Ruth Dreifuss has earned her place in Swiss history as the first woman and Jewish president and for her often controversial achievements while interior minister.
Even her political opponents concede that her retirement on December 31 marks an end of an era in Swiss politics.
Dreifuss reached the high point of her career in 1999 when, as part of Switzerland's rotating presidency, she became the first woman to be the country's head of state.
In her ten years as interior minister, Ruth Dreifuss presided over an intensive period of reforms to the country's social security and pension schemes.
The Social Democrat also gave Switzerland one of the best and most expensive health systems in the world, as well as an innovative drugs policy.
But she was heavily criticised for increasing the retirement age for women, and for the rising cost of health insurance premiums.
Dreifuss began as a trade unionist and had only a three-year stint with Bern's municipal council, before joining the cabinet on March 10, 1993.
She took over at the interior ministry on April 1 and tackled her job with plenty of zeal, but was often criticised for being a perfectionist, not efficient enough and lacking the ability to delegate. However, her undoubted abilities and devotion to the job were never questioned.
Praise from opponents
As she retires, even her political opponents are prepared to admit that Dreifuss has earned her place in Swiss political history - but not without some criticism.
Christian Democrat president, Phillip Stähelin, said he appreciated her clear and direct style.
But he added that her obstinacy had once or twice hindered her in reaching more pragmatic solutions for her policies such as with health insurance.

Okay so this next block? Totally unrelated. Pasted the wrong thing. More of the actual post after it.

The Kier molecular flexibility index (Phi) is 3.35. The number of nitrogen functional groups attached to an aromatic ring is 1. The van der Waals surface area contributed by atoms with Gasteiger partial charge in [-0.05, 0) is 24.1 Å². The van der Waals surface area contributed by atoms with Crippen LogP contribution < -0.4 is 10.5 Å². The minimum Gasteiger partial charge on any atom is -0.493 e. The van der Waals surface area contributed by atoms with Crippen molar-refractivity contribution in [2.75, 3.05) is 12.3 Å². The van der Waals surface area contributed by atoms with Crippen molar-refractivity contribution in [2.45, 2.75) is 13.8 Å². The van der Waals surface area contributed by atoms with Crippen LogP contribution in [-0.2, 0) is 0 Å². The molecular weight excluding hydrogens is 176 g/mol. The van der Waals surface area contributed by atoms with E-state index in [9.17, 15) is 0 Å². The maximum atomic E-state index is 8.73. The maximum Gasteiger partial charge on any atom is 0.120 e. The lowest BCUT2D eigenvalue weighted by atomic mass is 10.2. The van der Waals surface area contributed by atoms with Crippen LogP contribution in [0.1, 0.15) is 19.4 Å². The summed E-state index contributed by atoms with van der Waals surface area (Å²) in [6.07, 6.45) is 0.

"But on the whole she worked very hard for the well-being of our country," he told swissinfo.
But Stähelin is concerned about the number of interior ministry dossiers that will still be open on her departure, including social security.
The centre-right Radicals have praised Dreifuss as a committed fighter for Social Democratic concerns in parliament.
In a written statement, they also paid tribute to her work on behalf of women and in the dismantling of the welfare state in Switzerland.
Only the rightwing People's Party said they were not sorry to see Dreifuss go.
"I appreciated Ms Dreifuss as a very obstinate and 'without frills' politician," said party president Ueli Maurer.
But he added: "Her policies were wrong. She leaves us a great deal of unsolved problems in social security. From this perspective, we welcome her retirement."
Success and failure
Dreifuss herself has said that a political career is a mixture between success and failure.
She counts the health insurance system among her successes but was disappointed when her maternity insurance plans were not accepted by parliament.
Dreifuss said at the announcement of her retirement in September that she hoped her social reforms would continue in her wake.
And despite the ups and downs of her career, Dreifuss has described it as a "rich" experience and one that was a "daily source of joy".
Born January 9, 1940.
Elected to the cabinet on March 10, 1993.
Head of interior ministry since 1993.
President of Switzerland in 1999.